Atmosphere is the general name for a layer of gases that may surround a material body of insufficient mass. The gases are attracted by the gravity well of the body, and held fast if gravity is sufficient and the atmosphere's temperature is low. Some planets consist mainly of various gases, and thus have very deep atmospheres (see gas giant).
Earth, Venus, Mars, and Pluto have atmospheres that envelop their surfaces, as do three of the satellites of the outer planets: Titan, Enceladus (moons of Saturn), and Triton (a moon of Neptune). In addition, the giant planets of the outer solar system - Jupiter, Saturn, Uranus, and Neptune - are composed predominantly of gases. Other bodies in the solar system possess extremely thin atmospheres. Such bodies are the Moon (sodium gas), Mercury (sodium gas), Europa (oxygen) and Io (sulfur).
Initial atmospheric makeup is generally related to the chemistry and temperature of the local solar nebula during planetary formation and the subsequent escape of interior gases. These original atmospheres underwent much evolution over time, with the varying properties of each planet resulting in very different outcomes.
Surface gravity, the force that holds down an atmosphere, differs significantly among the planets. For example, the large gravitational force of the giant planet Jupiter is able to retain light gases such as hydrogen and helium that escape from higher gravity objects. Second, the distance from the sun determines the energy available to heat atmospheric gas to the point where its molecules' thermal motion exceed the planet's escape velocity, the speed at which gas molecules overcome a planet's gravitational grasp. Thus, the distant and cold Titan, Triton, and Pluto are able to retain their atmospheres despite relatively low gravities.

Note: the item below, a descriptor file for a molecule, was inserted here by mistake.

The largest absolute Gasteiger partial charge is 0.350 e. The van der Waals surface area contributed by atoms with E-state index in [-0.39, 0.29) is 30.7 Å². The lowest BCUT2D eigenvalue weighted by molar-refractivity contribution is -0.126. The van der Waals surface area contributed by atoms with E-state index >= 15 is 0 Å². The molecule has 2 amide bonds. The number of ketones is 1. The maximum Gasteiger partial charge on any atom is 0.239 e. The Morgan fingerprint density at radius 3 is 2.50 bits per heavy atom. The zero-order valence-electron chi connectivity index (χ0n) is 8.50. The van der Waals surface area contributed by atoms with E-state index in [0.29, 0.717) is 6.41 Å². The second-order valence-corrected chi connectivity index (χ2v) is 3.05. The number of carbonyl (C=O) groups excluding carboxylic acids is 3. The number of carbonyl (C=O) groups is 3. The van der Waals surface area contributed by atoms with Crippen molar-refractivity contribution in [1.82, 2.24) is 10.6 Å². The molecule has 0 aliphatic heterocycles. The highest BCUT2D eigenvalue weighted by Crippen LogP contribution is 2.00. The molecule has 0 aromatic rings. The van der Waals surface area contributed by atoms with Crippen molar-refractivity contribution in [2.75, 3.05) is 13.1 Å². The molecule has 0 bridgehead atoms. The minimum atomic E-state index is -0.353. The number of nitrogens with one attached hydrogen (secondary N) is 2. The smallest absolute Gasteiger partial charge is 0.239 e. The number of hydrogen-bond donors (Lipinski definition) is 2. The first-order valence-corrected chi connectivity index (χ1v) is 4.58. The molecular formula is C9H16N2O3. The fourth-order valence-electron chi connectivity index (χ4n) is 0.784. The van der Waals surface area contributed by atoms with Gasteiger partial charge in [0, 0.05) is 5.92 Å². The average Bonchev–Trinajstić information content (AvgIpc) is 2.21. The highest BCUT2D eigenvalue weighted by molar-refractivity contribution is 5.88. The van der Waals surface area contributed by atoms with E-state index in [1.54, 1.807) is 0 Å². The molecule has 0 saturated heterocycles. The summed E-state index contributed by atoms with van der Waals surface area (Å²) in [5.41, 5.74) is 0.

Since a gas at any particular temperature will have molecules moving at a wide range of velocities, there will almost always be some slow leakage of gas into space. Lighter molecules move faster than heavier ones with the same thermal kinetic energy, and so gases of low molecular weight are lost more rapidly than those of high molecular weight. It is thought that Venus and Mars may have both lost much of their hydrogen dioxide when, after being photodissociated into hydrogen and oxygen by solar ultraviolet, the hydrogen escaped. Earth's magnetic field helps to prevent this, as the solar wind greatly enhances the escape of hydrogen.
Other mechanisms that can cause atmosphere depletion are solar wind-induced sputtering, impact erosion, weathering, and sequestration—sometimes referred to as "freezing out"—into the regolith and polar caps.
Moreover, on Earth, atmospheric composition is largely governed by the by-products of the very life that it sustains.
From the perspective of the planetary geologist, atmospheres are important in the ways they shape planetary surfaces. Wind can transport particles, both eroding the surface and leaving deposits (eolian processes). Frost and precipitation can leave direct and indirect marks on a planetary surface. Climate changes can influence a planet's geological history. Conversely, studying surface geology leads to an understanding of the atmosphere and climate of a planet - both its present state and its past.
Interstellar planets, theoretically, may also retain thick atmospheres.